• another HR book
    From Amazon

    This is another one of the Human Resources(HR) books which takes a single premise, recognition and creates a whole book around the premise. There was too much verbage here, too much 'Sara Jones from Memphis reports that our tactiocs worked great for her'. I felt as though this book was an infomercial.

  • What's up Doc?
    From Amazon

    What's up is this. The authors' reference studies that point to an "undeniable correlation" between recognition and organization success. Companies with effective recognition strategies have better financial performance - 3 times higher Return on Equity, and Return on Assets, and operating margins almost 6 percentage points higher. Unfortunately this important information continues to go unheeded as companies tend to cut recognition programs precisely when they should be ratcheting them up.

    The authors review the four basic characteristics of leadership: Goal setting, Communication, Trust, and Accountability. Recognition, they point out, is the accelerant that allows management effectiveness soar in each of the 4 areas. This is the Carrot Principle. "Great management is born when recognition is added to the 4 basic leadership characteristics."

    The authors go into much detail on the basic 4 characteristics and how recognition is used as an accelerator. They review why certain managers recognize and others don't and debunk the many myths surrounding recognition. They explain how to build a carrot culture specifying the types of recognition and how often and when they should be given. The book finishes up with 125 recognition ideas.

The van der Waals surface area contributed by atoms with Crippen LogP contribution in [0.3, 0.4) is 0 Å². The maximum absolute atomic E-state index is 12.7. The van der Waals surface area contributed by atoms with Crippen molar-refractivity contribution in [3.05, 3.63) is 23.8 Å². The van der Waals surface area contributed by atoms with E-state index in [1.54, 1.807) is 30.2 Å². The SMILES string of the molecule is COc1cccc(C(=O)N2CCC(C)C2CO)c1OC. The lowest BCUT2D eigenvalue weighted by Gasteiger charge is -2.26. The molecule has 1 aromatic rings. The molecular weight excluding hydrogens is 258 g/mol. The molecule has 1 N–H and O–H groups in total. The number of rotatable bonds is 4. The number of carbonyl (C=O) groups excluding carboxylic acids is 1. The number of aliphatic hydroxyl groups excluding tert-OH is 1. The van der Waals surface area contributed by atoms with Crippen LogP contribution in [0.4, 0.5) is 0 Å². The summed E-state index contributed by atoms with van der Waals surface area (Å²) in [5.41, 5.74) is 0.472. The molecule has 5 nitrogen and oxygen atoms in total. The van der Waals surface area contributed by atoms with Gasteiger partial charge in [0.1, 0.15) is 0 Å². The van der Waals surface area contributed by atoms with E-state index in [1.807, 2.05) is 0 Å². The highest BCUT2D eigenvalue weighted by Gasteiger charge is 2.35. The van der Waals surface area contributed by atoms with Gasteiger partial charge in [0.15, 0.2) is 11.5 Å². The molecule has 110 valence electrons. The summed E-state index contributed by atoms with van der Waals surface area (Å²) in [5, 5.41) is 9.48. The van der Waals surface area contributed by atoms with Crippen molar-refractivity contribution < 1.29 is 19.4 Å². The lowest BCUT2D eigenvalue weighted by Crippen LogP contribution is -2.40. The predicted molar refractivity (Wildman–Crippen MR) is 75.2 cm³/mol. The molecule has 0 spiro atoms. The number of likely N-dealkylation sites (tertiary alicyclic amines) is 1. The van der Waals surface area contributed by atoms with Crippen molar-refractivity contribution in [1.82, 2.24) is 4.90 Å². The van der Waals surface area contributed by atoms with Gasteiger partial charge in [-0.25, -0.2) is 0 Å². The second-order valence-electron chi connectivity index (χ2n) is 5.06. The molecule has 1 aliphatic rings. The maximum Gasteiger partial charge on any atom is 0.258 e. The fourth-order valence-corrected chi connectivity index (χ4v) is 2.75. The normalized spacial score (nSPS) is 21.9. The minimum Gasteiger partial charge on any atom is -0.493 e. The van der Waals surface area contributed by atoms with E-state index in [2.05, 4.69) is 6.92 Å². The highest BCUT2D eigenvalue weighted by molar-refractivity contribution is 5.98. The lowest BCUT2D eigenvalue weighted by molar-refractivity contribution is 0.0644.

The data in the studies referenced in this book are eye-opening. How about this one? A 2005 Towers Perrin Global workforce study revealed that 86 of 100 employees will not go the "extra mile" for their organizations/employers. At a time when global competition is fiercer than ever, imagine what an advantage it would be to improve upon that statistic, especially if you are currently being squeezed by the low cost of labor elsewhere. You can't afford not to. Read and heed. Doctor's orders!

    Nick McCormick - Author, Lead Well and Prosper: 15 Successful Strategies for Becoming a Good Manager

  • More than the traditional Carrot!
    From Amazon

    While the title may sound like authors Gostick and Elton are espousing the positive half of the carrot and stick motivational model, the book actually demonstrates the performance improvement correlation when recognition of individual contribution and identity (purpose-based recognition) is applied to the four basics of leadership - goal setting, communications, trust, and accountability. Recognizing that the knowledge economy requires the harnessing of people's commitment, the authors advocate moving beyond a transactional management model into emotional-based management, using purpose-based recognition to build a Carrot Culture. Without using the "R" word, they espouse a relational management model, supported by recognition.

    The authors do a good job of demonstrating the business performance benefits when employees are engaged with the goals of the organization. They then provide ample guidance for how to use recognition to enhance engagement, including an extensive list of ideas for use with each of their four basics of leadership. All in all, an easy read, recommended for managers who know they might do better at acknowledging the contribution of their people and are looking for something to help them get into action.